A photo exhibition focused on the pre-Games period and the first Maccabi Games specifically selected.

A key figure of this exhibition is Israeli Zoltán Kluger, born in Hungary, Kluger was a renowned photographer surrounding the founding of the State of Israel.

The exhibition is open at Ludovika Campus until August 7.

And the Holocaust Memorial Center welcomed participants. During the games, delegations can visit free.

Established by the Government in 1999, it is one of a few institutions in the world to focus on Holocaust research and education. Linked to the Páva Street Synagogue, it was once the second largest site for Jewish worship in Budapest.

At an official reception for guests, the Mihály Keveházi accolades were presented to athletes for outstanding performance in the Jewish community. The award was based on a 1906 medal. Its creator, Gábor Dévényi, won a silver medal at the Maccabi World Games in 1989.

Recipients were Dr. András Bleyer and József Horváth (Sports Leader), Tamás Mester, Maccabi VAC water polo (Team Sports), Adam Kovács, karate: (Athlete), Katalin Mezei, basketball coach (Life Award) and Dr Lajos Szabó (Sports Traditions).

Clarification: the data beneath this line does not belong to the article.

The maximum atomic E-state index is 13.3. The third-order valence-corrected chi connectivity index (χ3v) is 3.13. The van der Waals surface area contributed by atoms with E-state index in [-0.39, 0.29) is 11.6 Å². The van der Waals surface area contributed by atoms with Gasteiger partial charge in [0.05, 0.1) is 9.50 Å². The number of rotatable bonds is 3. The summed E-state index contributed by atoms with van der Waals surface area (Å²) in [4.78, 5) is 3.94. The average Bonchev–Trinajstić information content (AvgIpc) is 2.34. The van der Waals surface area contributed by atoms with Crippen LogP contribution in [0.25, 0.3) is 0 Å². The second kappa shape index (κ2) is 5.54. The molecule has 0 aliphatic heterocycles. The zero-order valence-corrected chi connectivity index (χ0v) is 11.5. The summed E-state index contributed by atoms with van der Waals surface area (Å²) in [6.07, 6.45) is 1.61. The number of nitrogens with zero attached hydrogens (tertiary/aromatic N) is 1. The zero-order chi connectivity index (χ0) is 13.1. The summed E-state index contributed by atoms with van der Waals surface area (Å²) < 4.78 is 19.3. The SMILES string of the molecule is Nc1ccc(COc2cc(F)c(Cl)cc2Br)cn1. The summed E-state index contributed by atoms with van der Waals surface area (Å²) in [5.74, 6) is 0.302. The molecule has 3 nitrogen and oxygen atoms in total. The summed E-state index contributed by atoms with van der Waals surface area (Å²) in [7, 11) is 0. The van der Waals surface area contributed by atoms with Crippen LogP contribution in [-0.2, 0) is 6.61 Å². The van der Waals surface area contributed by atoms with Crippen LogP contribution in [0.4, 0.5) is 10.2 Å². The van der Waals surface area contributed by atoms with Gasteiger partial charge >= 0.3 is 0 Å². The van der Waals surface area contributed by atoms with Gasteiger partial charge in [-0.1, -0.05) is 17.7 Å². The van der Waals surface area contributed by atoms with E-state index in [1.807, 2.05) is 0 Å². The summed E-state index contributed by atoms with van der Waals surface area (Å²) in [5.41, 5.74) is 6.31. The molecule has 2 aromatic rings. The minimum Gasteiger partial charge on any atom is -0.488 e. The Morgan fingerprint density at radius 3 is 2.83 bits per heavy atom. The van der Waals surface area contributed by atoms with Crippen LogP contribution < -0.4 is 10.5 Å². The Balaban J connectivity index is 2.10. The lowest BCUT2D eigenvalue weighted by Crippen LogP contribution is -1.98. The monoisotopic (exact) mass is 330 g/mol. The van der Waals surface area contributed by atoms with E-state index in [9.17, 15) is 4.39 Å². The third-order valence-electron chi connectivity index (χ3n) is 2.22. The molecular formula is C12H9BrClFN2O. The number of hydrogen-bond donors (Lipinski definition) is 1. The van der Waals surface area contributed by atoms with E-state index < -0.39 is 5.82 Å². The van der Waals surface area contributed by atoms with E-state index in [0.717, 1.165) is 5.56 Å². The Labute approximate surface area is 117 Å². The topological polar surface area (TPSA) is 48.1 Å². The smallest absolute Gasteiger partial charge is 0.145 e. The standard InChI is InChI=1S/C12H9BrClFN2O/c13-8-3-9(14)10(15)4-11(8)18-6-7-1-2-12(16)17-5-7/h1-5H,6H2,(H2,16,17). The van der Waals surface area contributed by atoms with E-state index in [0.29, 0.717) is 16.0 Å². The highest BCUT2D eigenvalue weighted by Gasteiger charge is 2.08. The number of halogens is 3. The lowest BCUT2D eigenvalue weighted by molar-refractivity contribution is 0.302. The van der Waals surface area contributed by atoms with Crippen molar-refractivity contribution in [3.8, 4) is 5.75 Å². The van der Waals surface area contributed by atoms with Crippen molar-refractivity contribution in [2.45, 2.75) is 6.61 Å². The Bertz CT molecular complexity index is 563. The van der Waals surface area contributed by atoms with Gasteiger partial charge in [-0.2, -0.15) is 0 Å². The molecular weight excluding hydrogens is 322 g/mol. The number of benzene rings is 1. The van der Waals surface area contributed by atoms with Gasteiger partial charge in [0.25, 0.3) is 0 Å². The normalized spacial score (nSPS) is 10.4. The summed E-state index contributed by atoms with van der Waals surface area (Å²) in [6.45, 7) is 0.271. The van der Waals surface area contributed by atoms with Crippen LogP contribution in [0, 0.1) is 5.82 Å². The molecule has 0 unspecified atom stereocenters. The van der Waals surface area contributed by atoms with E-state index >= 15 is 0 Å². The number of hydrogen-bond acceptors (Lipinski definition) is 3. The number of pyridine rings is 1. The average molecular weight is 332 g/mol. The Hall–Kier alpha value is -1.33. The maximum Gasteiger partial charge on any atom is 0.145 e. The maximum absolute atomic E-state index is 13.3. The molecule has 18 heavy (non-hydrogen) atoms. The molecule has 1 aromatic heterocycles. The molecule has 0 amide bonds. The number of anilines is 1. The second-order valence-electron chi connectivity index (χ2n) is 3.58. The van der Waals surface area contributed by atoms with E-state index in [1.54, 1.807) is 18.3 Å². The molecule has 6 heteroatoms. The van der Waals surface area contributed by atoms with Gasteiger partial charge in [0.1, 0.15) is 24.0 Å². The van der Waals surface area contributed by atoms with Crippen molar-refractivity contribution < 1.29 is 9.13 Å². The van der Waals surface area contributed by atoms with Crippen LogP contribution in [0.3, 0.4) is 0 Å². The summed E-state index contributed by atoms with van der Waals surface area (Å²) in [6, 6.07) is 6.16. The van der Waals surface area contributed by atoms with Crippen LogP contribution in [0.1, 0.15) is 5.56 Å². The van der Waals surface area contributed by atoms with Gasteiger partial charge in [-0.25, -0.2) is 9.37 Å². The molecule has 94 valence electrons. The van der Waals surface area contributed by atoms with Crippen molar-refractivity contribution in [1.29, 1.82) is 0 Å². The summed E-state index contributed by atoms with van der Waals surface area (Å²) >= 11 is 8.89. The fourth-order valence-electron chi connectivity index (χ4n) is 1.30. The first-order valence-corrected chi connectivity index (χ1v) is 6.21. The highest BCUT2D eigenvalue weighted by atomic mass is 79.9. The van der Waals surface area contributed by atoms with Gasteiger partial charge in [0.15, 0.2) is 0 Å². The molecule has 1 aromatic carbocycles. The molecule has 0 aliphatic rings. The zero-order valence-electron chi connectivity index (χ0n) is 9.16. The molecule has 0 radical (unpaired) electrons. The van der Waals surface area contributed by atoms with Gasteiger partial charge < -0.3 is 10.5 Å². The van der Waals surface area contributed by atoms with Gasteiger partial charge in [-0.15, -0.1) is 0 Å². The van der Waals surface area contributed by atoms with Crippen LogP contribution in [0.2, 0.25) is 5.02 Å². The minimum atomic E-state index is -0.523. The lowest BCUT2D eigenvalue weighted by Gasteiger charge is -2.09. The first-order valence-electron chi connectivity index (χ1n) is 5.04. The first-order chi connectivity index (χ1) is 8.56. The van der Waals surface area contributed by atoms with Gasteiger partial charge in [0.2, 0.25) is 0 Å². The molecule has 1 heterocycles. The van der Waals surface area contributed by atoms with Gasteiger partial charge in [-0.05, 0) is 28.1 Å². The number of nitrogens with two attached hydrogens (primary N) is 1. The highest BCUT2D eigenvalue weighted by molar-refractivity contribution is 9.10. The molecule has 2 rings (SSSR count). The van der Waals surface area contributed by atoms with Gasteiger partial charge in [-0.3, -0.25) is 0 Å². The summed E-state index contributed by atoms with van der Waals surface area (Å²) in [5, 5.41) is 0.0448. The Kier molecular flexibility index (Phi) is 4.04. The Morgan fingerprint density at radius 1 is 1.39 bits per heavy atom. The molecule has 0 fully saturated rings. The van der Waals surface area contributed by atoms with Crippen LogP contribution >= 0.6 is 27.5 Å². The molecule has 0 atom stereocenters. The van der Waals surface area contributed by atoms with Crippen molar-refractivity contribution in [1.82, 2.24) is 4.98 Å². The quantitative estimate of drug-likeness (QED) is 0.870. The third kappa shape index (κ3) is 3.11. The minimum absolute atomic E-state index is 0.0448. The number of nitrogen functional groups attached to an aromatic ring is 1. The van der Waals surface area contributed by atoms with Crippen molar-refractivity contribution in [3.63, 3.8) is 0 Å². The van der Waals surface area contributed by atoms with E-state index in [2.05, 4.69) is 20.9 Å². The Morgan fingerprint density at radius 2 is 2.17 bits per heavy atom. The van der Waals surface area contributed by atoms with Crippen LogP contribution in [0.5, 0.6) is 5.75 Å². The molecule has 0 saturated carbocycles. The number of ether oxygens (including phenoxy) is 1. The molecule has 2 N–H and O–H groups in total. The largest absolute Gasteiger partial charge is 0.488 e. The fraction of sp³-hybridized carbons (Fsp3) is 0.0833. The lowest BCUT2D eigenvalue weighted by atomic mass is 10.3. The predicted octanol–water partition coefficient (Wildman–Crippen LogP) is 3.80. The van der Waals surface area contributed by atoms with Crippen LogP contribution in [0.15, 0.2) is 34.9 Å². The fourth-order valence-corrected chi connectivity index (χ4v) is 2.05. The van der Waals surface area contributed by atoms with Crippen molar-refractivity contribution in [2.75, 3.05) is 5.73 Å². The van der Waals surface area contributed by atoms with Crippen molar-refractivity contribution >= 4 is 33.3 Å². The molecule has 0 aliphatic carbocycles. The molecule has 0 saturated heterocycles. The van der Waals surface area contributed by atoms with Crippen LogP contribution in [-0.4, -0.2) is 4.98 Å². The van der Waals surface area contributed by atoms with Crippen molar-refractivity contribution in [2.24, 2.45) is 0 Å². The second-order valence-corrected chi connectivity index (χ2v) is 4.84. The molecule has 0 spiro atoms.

A concert took place after the ceremony with Mariann Falusi, Gabi Szucs, Eszter Vaczi and the founder of Budapest Klezmer Band, Ferenc Jávori “Fegya”.

Tichauer, Heisler, Jusztin, and Deutsch, attended a pre-games press conference.

Tichauer said participants were not only athletes but winners and everyone wanted to build the Jewish community and show diversity of Budapest to the world.

Deutsch commented that one of the goals of a multisport event was to draw attention to the fact that there are always more things that connect people than separate them.

Heisler added that 3,000 people were expected to attend a Shabbat reception at Dohany Street Synagogue.

M4 sports channel is providing a 25-minute summary of the day’s events. Live streams are also available online.

By David Saffer